The shift from overthinking to beast-mode execution happens with a fundamental understanding of motion vs. action, but let’s start by defining our terms.

What exactly is overthinking?

Overthinking is a mental habit where a person gets stuck in a loop of thinking, analyzing, and worrying about a particular issue, problem, or situation. It can range from minor concerns to severe obsessions that can take over a person’s life.

While thinking things through is important, overthinking can become problematic when it hinders productivity and success. Overthinking can cause a person to become paralyzed by indecision, leading to missed opportunities and wasted time. It can also create a sense of anxiety and stress, which can negatively affect a person’s mental health and wellbeing.

Three ways overthinking is undermining your productivity:

#1: Overthinking can cause analysis paralysis

First, it can lead to analysis paralysis, where you become so caught up in trying to find the “perfect” solution that you end up not making any progress at all. This can lead to missed opportunities, deadlines, and setbacks.

#2: Overthinking can cause unnecessary stress and anxiety

Second, overthinking can create unnecessary stress and anxiety, which can have negative effects on mental health and well-being. It can also make it difficult to focus on tasks and can lead to burnout and exhaustion.

#3: Overthinking can cause undermine confidence and self-esteem

Finally, overthinking can undermine confidence and self-esteem, as it can create a constant sense of self-doubt and second-guessing. This can make it difficult to take risks or make decisions, which can hold you back from achieving your goals.

What is beast mode execution?

In essence, “beast mode” is a state of mind where an individual is completely focused and committed to achieving a specific goal or objective, and is willing to push themselves to their physical and mental limits to get there. It’s about harnessing your inner strength and unleashing your full potential to achieve greatness.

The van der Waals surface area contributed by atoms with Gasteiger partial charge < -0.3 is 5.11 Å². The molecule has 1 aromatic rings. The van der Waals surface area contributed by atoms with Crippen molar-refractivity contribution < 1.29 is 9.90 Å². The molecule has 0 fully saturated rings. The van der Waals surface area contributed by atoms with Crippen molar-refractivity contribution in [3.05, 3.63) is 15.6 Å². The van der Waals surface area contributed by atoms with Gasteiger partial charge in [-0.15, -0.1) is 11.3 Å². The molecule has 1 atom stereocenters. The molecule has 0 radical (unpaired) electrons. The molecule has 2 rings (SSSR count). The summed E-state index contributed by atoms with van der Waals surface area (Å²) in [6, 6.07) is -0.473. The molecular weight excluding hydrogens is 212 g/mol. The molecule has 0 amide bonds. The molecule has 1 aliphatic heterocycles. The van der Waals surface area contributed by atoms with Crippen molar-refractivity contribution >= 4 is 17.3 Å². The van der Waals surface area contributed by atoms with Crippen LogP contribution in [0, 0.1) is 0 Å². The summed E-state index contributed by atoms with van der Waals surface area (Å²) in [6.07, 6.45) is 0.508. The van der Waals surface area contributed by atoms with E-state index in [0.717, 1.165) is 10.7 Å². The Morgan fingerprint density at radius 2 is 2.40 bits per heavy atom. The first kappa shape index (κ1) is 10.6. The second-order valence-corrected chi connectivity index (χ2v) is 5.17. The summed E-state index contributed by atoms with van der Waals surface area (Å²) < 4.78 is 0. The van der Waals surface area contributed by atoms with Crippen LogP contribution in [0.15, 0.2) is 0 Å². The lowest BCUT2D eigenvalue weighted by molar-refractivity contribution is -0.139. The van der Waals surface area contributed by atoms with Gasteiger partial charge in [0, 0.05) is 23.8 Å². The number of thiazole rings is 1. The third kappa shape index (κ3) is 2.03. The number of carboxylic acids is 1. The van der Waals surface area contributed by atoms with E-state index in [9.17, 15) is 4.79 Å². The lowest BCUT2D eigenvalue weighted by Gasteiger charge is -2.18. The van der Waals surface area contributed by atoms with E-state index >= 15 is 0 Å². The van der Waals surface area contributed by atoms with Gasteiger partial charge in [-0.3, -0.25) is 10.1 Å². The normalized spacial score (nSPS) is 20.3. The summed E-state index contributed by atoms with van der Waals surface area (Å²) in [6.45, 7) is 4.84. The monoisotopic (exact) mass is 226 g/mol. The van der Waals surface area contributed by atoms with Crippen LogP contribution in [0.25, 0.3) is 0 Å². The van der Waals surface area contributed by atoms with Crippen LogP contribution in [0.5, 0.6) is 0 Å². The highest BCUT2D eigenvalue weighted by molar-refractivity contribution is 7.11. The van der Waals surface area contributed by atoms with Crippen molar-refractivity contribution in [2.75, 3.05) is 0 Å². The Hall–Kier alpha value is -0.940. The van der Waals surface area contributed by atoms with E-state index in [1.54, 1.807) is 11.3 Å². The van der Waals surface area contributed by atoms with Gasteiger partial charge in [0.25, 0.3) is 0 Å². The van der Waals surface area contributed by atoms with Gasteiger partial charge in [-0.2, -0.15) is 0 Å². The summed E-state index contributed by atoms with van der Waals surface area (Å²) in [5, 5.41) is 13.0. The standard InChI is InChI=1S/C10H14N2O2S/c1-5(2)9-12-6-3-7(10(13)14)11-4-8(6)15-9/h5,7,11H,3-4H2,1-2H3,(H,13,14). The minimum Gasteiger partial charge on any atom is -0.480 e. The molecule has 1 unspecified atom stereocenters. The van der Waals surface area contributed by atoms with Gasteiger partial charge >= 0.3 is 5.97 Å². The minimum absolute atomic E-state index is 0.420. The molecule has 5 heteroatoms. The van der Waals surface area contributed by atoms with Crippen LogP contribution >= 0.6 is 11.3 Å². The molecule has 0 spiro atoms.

The term “beast mode” can be traced back to former NFL player Marshawn Lynch, who used the phrase to describe his intense and physical running style. Since then, it has become a popular catchphrase in the world of sports and fitness, and is often used to describe athletes or individuals who display exceptional levels of effort, intensity, and perseverance.

Motion vs. action as explained by James Clear

I’ve mentioned in a previous article about Atomic Habits, the revolutionary book by James Clear. I honestly can’t sing enough praises for this book because the conversation surrounding habits has been so helpful to me in establishing new habits and also adjusting ones that no longer serve me. 

I highly recommend you check out his book if only to learn about the psychology of motion vs. action.

Overthinking – James Clear motion versus action

At the risk of sounding like a 90’s late-night infomercial, I’m going to walk through a couple of problem scenarios outlined by Mr. Clear, but I promise not to sell you anything at the end. Here we go:

Do you find yourself…

  • Soaking up inspiration for content you feel like you should create rather than actually creating the content and sharing it?
  • Searching for the perfect diet instead of choosing a healthy meal?
  • Going to the gym to ask about personal training as opposed to getting in a workout – or maybe a good walk?

Motion is no substitute for action

Do you see the pattern here? Motion (getting inspired, searching for the diet, interviewing a personal trainer) is good but is not a substitute alternative for action. Action is getting the result you’re ultimately going after. You don’t want to simply write an outline, you want a published work. You don’t just want to learn about the best diets, you want the foods you consume to align with your health goals. Motion is good for lots of things, but it can prevent progress if you let it. 

But wait. There’s more to this motion vs. action thing. 

My challenge to you

Is there something you want to take action on? How about we do it now? You understand the difference between motion and action. Now that you’re clear on that, I need you to take action on that dream inside of you today. Don’t be afraid. Just get to it. Go it alone. Go even if you’re afraid. Your future self will take you later.

Mark Patterson Personal Development

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